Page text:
Daily Chats

Second, daily mental prayer (Christian meditation). If you are already doing this, you need to go deeper. And if at all possible, increase the amount of time you dedicate to it. Mental prayer is a privileged spiritual exercise. It gives the Holy Spirit room to personalize all the truths of our faith, to apply them to your particular life and circumstances. There is no substitute for it. Growing in our mental prayer enhances in turn our vocal prayer and our liturgical prayer. It’s the secret weapon for consistent spiritual growth. If you want to freshen up your understanding on the do's and don't's of mental prayer, you may want to pick up a copy of A Guide to Christian Meditation, or re-read some of our posts on mental prayer, like this one (Sitting in Silence) and this one (How Do I Know God Is Talking?).

In our next post on this topic, we will discuss the last three examples of how to deepen our intimacy with God; through spiritual direction, daily spiritual reading, and Living the Lord’s Day as the Lord’s Day.

Your generous donations are necessary to help us to cover our expenses. Thank you in advance for those of you who can join with us in this mission to turn hearts to Him!

Print Friendly, PDF & Email

About Fr. John Bartunek, LC

Fr. John Bartunek, LC, S.Th.D, received his BA in History from Stanford University in 1990. He comes from an evangelical Christian background and became a member of the Catholic Church in 1991. After college, he worked as a high school history teacher, drama director, and baseball coach. He then spent a year as a professional actor in Chicago before entering the religious Congregation of the Legionaries of Christ in 1993. He was ordained a Catholic priest in 2003 and earned his doctorate in moral theology in 2010. He provided spiritual support on the set of Mel Gibson’s "The Passion of the Christ" while researching the 2005 Catholic best seller, "Inside the Passion"--the only authorized, behind-the-scene explanation of the film. Fr. John has contributed news commentary regarding religious issues on NBC, CNN, Fox, and the BBC. He also served as the English-language press liaison for the Vatican’s 2005 Synod of Bishops on the Eucharist. His most widely known book is called: "The Better Part: A Christ-Centered Resource for Personal Prayer". His most recent books are "Spring Meditations", "Seeking First the Kingdom: 30 Meditations on How to Love God with All Your Heart, Soul, Mind and Strength", and "Answers: Catholic Advice for Your Spiritual Questions". Fr. John currently splits his time between Michigan (where he continues his writing apostolate and serves as a confessor and spiritual director at the Queen of the Family Retreat Center) and Rome, where he teaches theology at Regina Apostolorum. His online, do-it-yourself retreats are available at RCSpirituality.org, and he answers questions about the spiritual life at SpiritualDirection.com.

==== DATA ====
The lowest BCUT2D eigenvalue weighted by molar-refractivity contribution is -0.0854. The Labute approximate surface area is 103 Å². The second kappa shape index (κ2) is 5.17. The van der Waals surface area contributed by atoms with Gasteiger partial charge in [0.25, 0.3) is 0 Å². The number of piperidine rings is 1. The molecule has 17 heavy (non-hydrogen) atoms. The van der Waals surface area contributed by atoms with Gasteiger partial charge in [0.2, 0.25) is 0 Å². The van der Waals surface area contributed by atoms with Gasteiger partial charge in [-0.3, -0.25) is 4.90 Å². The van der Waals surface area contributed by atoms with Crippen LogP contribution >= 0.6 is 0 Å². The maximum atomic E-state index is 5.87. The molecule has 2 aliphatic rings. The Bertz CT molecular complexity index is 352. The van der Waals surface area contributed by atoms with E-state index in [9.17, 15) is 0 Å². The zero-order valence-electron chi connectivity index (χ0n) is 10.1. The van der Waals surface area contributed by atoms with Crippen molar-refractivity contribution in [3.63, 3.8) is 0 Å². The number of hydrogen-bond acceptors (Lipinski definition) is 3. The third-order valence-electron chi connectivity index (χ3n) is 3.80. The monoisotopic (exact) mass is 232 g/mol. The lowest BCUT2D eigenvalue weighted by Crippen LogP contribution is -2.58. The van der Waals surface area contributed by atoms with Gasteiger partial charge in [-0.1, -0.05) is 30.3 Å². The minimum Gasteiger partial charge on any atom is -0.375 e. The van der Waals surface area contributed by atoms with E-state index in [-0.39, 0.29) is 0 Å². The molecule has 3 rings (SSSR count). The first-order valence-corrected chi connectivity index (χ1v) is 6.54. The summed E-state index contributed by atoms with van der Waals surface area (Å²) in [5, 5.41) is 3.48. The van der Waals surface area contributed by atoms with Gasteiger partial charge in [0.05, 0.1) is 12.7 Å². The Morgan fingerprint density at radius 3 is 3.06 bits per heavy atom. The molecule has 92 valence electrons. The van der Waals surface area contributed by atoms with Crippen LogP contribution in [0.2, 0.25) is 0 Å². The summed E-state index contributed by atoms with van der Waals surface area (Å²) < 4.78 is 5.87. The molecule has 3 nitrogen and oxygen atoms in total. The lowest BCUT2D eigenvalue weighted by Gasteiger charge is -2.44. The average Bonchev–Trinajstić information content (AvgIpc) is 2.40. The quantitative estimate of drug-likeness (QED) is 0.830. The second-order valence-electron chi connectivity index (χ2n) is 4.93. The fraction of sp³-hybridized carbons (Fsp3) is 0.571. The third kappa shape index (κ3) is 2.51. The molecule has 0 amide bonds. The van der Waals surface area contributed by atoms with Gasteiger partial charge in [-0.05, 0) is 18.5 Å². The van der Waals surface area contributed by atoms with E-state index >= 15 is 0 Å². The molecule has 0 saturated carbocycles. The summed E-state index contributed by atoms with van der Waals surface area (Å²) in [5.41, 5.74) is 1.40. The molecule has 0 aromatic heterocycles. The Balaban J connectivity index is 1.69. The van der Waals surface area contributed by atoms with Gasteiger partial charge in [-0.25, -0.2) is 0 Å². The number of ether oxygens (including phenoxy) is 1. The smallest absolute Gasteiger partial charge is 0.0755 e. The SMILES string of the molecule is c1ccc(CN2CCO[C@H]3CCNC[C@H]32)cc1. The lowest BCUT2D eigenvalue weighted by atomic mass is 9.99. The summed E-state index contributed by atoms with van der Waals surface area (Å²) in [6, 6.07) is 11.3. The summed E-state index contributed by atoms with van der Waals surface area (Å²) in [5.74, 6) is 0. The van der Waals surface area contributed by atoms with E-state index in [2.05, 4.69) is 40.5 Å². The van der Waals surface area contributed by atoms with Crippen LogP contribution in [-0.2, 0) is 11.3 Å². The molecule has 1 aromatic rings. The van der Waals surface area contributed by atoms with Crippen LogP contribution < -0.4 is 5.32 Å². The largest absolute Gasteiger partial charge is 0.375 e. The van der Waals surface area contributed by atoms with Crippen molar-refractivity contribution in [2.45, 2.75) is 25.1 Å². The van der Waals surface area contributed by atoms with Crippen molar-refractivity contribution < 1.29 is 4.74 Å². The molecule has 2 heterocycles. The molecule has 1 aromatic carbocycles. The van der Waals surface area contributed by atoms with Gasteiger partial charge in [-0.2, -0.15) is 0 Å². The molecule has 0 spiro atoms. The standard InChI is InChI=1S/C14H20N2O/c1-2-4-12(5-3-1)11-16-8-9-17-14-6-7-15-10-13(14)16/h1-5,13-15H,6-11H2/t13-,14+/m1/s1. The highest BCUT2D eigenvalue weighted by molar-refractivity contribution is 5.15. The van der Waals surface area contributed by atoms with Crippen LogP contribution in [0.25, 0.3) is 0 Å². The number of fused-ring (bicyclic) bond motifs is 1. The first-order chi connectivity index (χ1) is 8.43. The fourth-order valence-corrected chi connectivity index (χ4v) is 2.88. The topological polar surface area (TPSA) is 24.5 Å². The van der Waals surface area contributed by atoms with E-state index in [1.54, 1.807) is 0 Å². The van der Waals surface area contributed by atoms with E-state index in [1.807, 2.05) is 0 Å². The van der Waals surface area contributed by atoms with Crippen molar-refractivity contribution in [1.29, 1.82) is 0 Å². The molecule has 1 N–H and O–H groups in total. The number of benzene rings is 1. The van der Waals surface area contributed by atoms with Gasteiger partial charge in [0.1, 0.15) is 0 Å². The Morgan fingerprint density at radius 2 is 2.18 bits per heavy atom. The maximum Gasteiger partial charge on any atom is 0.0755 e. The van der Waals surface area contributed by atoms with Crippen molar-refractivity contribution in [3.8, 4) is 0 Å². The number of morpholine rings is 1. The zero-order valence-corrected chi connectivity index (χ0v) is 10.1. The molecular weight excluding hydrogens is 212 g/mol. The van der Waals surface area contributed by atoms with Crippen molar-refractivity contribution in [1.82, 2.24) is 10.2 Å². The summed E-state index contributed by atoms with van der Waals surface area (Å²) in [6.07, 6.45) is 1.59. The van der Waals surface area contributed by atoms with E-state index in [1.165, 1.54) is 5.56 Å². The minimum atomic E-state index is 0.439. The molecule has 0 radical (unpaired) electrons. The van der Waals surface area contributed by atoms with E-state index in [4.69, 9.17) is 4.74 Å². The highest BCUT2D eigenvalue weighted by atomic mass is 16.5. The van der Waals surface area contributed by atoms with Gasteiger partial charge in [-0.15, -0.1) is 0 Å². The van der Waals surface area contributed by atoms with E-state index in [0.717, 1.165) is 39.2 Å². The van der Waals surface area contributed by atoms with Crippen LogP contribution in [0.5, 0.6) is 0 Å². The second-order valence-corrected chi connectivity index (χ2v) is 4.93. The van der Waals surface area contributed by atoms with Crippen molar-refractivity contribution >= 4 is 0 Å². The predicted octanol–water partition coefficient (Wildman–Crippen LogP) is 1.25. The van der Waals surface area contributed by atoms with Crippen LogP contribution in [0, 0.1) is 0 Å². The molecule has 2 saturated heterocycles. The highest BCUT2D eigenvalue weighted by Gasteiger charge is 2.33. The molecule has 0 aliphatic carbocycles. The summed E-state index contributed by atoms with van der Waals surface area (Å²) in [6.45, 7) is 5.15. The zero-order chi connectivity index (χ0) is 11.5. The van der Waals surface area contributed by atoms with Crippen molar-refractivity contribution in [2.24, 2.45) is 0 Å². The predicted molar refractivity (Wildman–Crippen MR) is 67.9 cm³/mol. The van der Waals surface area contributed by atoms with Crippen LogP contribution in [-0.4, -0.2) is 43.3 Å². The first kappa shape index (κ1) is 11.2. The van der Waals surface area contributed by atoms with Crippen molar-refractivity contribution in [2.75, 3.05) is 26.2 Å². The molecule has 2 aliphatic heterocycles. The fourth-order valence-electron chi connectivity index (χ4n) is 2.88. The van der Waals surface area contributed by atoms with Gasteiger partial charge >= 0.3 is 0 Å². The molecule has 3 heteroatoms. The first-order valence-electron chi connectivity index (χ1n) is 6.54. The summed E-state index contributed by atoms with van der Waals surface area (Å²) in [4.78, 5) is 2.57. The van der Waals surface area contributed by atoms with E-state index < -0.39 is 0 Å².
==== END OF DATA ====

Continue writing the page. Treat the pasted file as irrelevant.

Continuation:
please consider supporting our mission with a donation!

  • Becky Ward

    Great post Fr. John! Looking forward to part 2.

  • Peg

    This is interesting as I am at a point in my life where I offer equal time to contemplative prayer (which I LOVE) and actual service, but I don’t get the benefit of experiencing the never-ending energy that so many of our Saints experienced. Maybe because of medical issues (easy to accept) or more realisticly because of pride (hard to accept).
    Right now, my health is causing me much grief and pain, my professional life is a mess, and my church life is fractured in spite of my many attempts to bring peace. I can’t seem to figure out where I’m missing the boat. I feel like I’m swimming upstream with concrete blocks tied to my ankles.